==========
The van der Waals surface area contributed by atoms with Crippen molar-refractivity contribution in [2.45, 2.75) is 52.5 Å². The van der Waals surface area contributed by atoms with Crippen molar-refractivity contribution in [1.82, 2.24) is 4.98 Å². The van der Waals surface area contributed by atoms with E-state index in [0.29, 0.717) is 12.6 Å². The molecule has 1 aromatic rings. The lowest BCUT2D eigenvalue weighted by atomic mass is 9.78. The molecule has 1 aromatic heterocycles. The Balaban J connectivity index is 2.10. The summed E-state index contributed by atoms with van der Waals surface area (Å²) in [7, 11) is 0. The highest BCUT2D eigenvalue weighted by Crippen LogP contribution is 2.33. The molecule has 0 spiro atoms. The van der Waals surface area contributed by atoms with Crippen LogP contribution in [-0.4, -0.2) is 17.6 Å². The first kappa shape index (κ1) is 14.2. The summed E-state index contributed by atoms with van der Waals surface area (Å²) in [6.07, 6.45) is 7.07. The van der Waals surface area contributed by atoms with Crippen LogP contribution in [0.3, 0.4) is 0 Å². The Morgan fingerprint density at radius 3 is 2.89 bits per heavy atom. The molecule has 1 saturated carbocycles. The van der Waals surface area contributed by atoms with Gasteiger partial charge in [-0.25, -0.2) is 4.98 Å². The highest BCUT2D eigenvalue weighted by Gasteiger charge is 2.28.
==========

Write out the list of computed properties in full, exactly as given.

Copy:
The van der Waals surface area contributed by atoms with Crippen molar-refractivity contribution in [2.45, 2.75) is 52.5 Å². The van der Waals surface area contributed by atoms with Crippen molar-refractivity contribution in [1.82, 2.24) is 4.98 Å². The van der Waals surface area contributed by atoms with E-state index in [0.29, 0.717) is 12.6 Å². The molecule has 1 aromatic rings. The lowest BCUT2D eigenvalue weighted by atomic mass is 9.78. The molecule has 1 aromatic heterocycles. The Balaban J connectivity index is 2.10. The summed E-state index contributed by atoms with van der Waals surface area (Å²) in [7, 11) is 0. The highest BCUT2D eigenvalue weighted by Crippen LogP contribution is 2.33. The molecule has 0 spiro atoms. The van der Waals surface area contributed by atoms with Crippen LogP contribution in [-0.4, -0.2) is 17.6 Å². The first kappa shape index (κ1) is 14.2. The summed E-state index contributed by atoms with van der Waals surface area (Å²) in [6.07, 6.45) is 7.07. The van der Waals surface area contributed by atoms with Crippen LogP contribution in [0.3, 0.4) is 0 Å². The Morgan fingerprint density at radius 3 is 2.89 bits per heavy atom. The molecule has 1 saturated carbocycles. The van der Waals surface area contributed by atoms with Gasteiger partial charge in [-0.25, -0.2) is 4.98 Å². The highest BCUT2D eigenvalue weighted by Gasteiger charge is 2.28.